The Snow Child

The Snow Child

If you’re looking for a good winter read — or just a good read, period — The Snow Child is a great choice.

This book is about Jack and Mabel, who move to the far north of Alaska in the early 1900s. They want to live a homesteading, pioneering style of life, since the typical New England lifestyle didn’t appeal to them. They had had a stillborn baby:

It was a child, after all, although it looked more like a fairy changeling. Pinched face, tiny jaw, ears that came to narrow points; that much she had seen and wept over because she knew she could have loved it still.

To their sorrow they are still childless, and likely to remain that way as they’re getting older.

The Snow Child

While they are surviving the harsh environment, one night in a moment of levity they build a snowman outside. Well, actually it’s more of a snow girl — a snow child. They dress her with a scarf, and it seems strange the next morning when the scarf, along with most of the snow girl, has disappeared. They begin seeing glimpses of what appears to be a girl here and there amongst the trees. Could their snow child have come to life?

I don’t want to say a lot more (spoilers and all that), but this book is well-written and is just a good story.

“I guess maybe I don’t want to be warm and safe. I want to live.”

“‘What can we do? It’s not as if we can forbid her. She isn’t our daughter, is she?’ This last shot struck its target. How many times had he spoken those precise words? Faina wasn’t their daughter. They couldn’t determine her life. All they could do was be grateful for any time they had with her.”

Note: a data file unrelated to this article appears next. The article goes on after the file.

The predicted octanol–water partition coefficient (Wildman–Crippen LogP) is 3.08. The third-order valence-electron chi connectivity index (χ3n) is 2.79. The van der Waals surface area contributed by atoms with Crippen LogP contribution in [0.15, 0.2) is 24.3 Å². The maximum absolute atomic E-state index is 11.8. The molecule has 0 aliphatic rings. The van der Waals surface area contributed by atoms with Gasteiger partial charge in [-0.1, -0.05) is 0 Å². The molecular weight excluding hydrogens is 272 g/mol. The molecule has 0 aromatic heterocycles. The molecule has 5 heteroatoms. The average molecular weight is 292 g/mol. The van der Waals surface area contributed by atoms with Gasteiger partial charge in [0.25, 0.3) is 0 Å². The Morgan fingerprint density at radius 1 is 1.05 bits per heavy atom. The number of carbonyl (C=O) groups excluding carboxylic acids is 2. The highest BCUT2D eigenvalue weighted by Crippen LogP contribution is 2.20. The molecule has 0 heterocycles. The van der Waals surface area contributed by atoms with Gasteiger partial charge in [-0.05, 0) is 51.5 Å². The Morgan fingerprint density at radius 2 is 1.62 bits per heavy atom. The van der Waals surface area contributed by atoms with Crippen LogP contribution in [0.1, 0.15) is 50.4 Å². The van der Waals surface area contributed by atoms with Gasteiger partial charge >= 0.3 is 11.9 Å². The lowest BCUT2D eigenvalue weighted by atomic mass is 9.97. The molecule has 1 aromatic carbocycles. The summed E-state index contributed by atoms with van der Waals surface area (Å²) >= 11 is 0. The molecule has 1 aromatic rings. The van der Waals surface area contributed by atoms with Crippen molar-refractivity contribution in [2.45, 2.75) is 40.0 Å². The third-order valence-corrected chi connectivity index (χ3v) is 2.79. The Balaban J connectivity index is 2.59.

True words for any of us — with snow children or real ones.



6 thoughts on “The Snow Child

  1. Though I am not a reader, I think I would enjoy this book. Add to the story is the fact that the setting is northern Alaska, and I am hooked! I should imagine the overriding theme is sadness over the loss of their baby. At least they have each other.

  2. I can’t imagine living in Alaska in the winter. The winter is too cold for me in TN! This sounds like an intriguing story.

  3. This story sounds sad, but I believe that I could enjoy it anyway. Alaska is beautiful in the summer, but I could never force myself to winter there. When my husband and I were in Alaska a few summers back, I well remember a young girl tour guide telling us about her winter experiences there. Bowling was the main recreational activity on days not too harsh to make it over to the bowling alley. Not my cup of tea, but I am curious about the snow child in the book. Now I want to know what really happened on that front.

  4. You’ve hooked me, Susan. Your review makes me want to call my local library and see if they have the book.

Thanks for taking the time to comment. I enjoy hearing your thoughts.